Almost 2 years ago, our reception

Here’s hoping we get to go on another Marx adventure, I’ll keep you posted.

Anamaris

Mangalitsa and a secret

Just before Xmas one of my recipes was chosen by the folks at Marx Foods as their favorite use of cured Mangalitsa ham. To my surprise, they sent me more Mangalitsa goodness! Only, this time, it was a fresh, not cured, piece of meat. A neck roll, to be precise. This was a gift from Marx Foods and Heath Putnam Farms (they raise the piggies).

After some research, I learned that this cut is known as Secreto (secret) in Spain because it is the butchers’ best kept secret and I can understand why they keep this cut to themselves. Per Heath, this cut is known as pork collar or coppa and it is all the rage at the  fancy eateries these days. He suggested preparing the roll in a couple different ways. First, I should slice a few pieces and sear them in a pan, then roast the rest. I listened and took his advice to heart; boy am I glad I did.

Since it arrived just around the holidays, my intention was to prepare and share with you another dish rooted in my Panamanian heritage , but, alas! I was so busy towards the end of the year, I never got around to posting it, though I did cook and eat it. Oh yes we did! I kept thinking about lomo relleno (stuffed loin), which is a dish typically served around the holidays. It can be beef or pork loin and it is generally stuffed with carrots, olives, raisins and many variations after that. Let’s talk pig!

Stuffed Mangalitsa Pork Collar

I wanted to make sure the meat itself was seasoned, so I made a nice rub for it. I combined Spanish paprika, pureed garlic, sea salt and black pepper with a bit of extra virgin olive oil and rubbed onto the pork collar, allowing it to marinate for a few hours.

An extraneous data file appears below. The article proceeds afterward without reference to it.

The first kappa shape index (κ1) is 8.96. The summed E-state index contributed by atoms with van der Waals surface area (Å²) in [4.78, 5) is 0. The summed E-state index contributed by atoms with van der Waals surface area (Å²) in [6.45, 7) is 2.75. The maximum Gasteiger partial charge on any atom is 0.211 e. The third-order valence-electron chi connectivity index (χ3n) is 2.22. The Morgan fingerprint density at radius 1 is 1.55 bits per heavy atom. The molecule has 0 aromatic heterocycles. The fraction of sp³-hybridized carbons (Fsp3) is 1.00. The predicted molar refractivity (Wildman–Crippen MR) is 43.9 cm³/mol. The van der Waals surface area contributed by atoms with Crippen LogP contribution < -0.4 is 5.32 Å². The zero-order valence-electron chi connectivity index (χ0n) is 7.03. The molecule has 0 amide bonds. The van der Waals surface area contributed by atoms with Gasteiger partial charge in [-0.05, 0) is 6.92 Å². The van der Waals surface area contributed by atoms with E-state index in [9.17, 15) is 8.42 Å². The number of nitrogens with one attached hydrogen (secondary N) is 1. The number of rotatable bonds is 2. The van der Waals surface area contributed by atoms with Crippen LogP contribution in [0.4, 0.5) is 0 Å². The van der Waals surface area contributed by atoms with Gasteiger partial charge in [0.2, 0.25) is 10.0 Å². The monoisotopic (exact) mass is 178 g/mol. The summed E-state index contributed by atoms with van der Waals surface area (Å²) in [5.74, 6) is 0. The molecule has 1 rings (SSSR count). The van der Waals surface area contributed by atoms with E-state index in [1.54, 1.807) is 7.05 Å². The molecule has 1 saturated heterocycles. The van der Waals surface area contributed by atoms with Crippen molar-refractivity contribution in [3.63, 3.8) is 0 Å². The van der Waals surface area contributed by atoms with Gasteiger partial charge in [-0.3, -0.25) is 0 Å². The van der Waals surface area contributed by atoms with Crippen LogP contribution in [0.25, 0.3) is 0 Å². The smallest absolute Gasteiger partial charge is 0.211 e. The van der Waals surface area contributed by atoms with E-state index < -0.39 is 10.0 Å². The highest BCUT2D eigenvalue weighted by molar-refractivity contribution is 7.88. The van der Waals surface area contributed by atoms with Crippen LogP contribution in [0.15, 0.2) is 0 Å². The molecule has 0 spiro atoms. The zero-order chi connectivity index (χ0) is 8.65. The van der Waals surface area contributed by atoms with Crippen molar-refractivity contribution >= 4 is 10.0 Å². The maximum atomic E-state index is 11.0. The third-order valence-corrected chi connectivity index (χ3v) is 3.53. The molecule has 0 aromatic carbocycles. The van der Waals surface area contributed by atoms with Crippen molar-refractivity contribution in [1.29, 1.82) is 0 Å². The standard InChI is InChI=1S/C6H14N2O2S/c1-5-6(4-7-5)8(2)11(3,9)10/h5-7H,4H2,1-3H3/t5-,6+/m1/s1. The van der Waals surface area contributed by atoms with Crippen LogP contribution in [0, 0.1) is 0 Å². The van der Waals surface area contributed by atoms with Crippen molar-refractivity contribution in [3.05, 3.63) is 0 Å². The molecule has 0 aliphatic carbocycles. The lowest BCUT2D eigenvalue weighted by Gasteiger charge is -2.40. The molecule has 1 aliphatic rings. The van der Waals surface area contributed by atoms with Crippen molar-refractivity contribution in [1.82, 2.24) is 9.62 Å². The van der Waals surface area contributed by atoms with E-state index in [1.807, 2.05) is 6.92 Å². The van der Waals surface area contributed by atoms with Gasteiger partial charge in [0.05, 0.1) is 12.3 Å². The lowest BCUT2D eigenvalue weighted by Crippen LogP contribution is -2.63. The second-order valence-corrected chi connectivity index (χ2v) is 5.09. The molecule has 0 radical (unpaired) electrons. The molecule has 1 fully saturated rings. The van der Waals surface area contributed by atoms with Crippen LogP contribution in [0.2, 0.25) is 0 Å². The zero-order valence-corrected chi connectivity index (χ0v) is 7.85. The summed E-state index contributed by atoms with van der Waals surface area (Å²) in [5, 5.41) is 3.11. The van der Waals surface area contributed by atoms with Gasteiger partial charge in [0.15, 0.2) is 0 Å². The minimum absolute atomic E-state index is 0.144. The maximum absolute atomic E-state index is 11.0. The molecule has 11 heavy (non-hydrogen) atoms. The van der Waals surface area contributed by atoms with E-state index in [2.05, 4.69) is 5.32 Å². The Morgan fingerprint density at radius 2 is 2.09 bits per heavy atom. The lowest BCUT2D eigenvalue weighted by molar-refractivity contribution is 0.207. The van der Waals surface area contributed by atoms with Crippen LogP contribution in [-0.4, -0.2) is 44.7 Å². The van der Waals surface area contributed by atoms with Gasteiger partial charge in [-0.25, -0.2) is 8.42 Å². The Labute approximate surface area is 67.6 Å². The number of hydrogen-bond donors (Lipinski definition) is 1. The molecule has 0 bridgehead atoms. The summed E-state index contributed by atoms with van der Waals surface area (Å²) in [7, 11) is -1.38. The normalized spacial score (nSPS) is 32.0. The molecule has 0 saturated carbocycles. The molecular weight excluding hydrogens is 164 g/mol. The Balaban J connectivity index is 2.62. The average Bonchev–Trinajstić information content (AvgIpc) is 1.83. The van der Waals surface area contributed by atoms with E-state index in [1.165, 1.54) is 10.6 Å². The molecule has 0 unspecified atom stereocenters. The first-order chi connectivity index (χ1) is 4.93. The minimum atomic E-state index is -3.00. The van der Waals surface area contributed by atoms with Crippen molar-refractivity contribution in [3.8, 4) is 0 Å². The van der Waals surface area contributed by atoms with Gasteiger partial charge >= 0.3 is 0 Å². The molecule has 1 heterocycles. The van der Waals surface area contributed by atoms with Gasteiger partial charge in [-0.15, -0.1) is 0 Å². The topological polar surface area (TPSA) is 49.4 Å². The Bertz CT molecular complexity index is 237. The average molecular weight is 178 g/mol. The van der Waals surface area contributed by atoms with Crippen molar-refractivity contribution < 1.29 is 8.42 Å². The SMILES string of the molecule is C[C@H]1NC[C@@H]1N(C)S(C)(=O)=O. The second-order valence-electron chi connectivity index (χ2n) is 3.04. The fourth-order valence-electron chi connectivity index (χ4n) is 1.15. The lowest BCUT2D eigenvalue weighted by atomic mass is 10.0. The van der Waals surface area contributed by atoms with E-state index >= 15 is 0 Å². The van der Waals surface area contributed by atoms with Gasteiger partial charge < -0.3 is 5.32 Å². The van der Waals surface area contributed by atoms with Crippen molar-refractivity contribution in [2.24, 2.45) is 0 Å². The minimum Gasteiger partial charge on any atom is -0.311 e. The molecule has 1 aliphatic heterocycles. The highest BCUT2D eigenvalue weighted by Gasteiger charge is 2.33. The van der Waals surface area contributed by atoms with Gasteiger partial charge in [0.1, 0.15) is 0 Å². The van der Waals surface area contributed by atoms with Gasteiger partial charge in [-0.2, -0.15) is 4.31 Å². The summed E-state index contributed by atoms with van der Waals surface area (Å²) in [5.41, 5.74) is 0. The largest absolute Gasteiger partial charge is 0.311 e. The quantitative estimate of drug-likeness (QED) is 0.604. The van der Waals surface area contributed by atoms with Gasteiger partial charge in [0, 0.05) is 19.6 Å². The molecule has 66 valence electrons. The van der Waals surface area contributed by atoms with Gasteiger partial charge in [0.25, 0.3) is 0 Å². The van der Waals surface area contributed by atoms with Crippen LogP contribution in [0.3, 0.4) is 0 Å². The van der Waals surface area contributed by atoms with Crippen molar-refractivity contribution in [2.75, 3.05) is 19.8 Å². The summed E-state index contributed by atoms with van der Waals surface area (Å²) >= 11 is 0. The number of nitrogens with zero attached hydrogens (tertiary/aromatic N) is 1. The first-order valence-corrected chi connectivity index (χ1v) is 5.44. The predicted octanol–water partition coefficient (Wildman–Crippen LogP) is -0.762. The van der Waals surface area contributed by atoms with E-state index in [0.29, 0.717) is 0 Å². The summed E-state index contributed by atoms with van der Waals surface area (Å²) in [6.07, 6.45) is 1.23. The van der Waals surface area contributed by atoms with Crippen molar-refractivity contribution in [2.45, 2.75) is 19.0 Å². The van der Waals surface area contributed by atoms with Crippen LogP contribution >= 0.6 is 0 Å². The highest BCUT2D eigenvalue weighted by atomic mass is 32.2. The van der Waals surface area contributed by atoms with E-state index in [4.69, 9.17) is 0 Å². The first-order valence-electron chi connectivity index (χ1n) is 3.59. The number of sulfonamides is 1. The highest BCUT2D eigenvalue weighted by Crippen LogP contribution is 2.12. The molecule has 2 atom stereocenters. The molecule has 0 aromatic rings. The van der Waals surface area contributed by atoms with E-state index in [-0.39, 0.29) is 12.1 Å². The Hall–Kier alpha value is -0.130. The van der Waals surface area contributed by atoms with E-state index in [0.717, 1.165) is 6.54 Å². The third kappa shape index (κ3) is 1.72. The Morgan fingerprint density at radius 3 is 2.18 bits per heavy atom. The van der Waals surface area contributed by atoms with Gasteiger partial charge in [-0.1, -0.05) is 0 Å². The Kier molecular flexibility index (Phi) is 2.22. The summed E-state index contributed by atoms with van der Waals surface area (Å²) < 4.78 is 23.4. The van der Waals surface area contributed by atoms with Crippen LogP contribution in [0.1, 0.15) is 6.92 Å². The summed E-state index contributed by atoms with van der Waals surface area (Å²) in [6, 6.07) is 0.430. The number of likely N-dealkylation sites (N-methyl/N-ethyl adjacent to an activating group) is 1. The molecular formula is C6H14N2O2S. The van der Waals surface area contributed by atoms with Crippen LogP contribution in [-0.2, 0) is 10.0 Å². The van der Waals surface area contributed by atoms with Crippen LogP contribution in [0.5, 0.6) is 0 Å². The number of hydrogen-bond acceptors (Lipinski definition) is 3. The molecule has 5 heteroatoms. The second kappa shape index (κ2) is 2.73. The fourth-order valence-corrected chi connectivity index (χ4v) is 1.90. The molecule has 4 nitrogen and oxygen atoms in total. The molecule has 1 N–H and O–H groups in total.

For the stuffing I chopped and rendered the fat out of some bacon, then cooked in some chopped onions, garlic, cilantro and prunes. I did allow this to cool completely before stuffing the pork. I didn’t go fancy butterflying route, instead, I simply sliced the pork collar, just shy of about an inch from the opposite end and piled it with the stuffing*.

A little twine helped keep everything even and in place for searing and roasting. You can opt-out of pan searing and simply cook it at 450° for the first 15 minutes, then lowering the temperature to 300° for the remainder of the roasting time.

I placed it on a roasting rack with some carrots, onions and garlic strewn about the bottom of the pan. This was a 4-lb piece of meat an it roasted for about 3 hours or so, until the thermometer read 145°. I then removed it from the oven and allowed it to rest for about 15 minutes covered with foil. Believe me, we had a REALLY tough time staying away from it that long.

*Following Heath’s suggestion, and to keep us at bay while this baby roasted, I sliced off a few pieces of the collar before I made the cut for the stuffing. I heated a saute pan and added just a dab of olive oil and seared those little collar cutlets, they were about 1/2-inch thick and cooked for 2 minutes or so on each side, we still wanted them to be pink. That’s how we like our piggy. And…Oh.eM.Gee!!! We thought we’d died and gone to heaven.

Let me just try to explain something about Mangalitsa pork. It is obnoxiously delicious! I mean, I just know those little pigs trot around the pen mocking the other pigs and telling them how much better tasting they are. And you know what? THEY ARE!!! The Hubbz said this was better than beef tenderloin, yep. THAT good. The fat in the Mangalitsa is almost creamy buttery.  And the meat has a slight gamey sweetness to it. I don’t know what to say or think about it, all I know is this is some really good sh#t!

Back to the roast. Once it rested and all the juices had redistributed around, we snipped off the twine and began slicing the roast.

Undoubtedly, the prunes added a delicious sweetness to the meat, just a hint, don’t worry. We feasted on this roast for a couple of days. By the time we were down to just a few bits and ends, I pan fried them to get a bit of a crust on the meat and used it to topped toasts points that had been toasted with olive oil and gotten a light spread of a fig & olive tapennade. JOOOOOOOOOYYYYY!!!! Sorry, no pictures of that madness.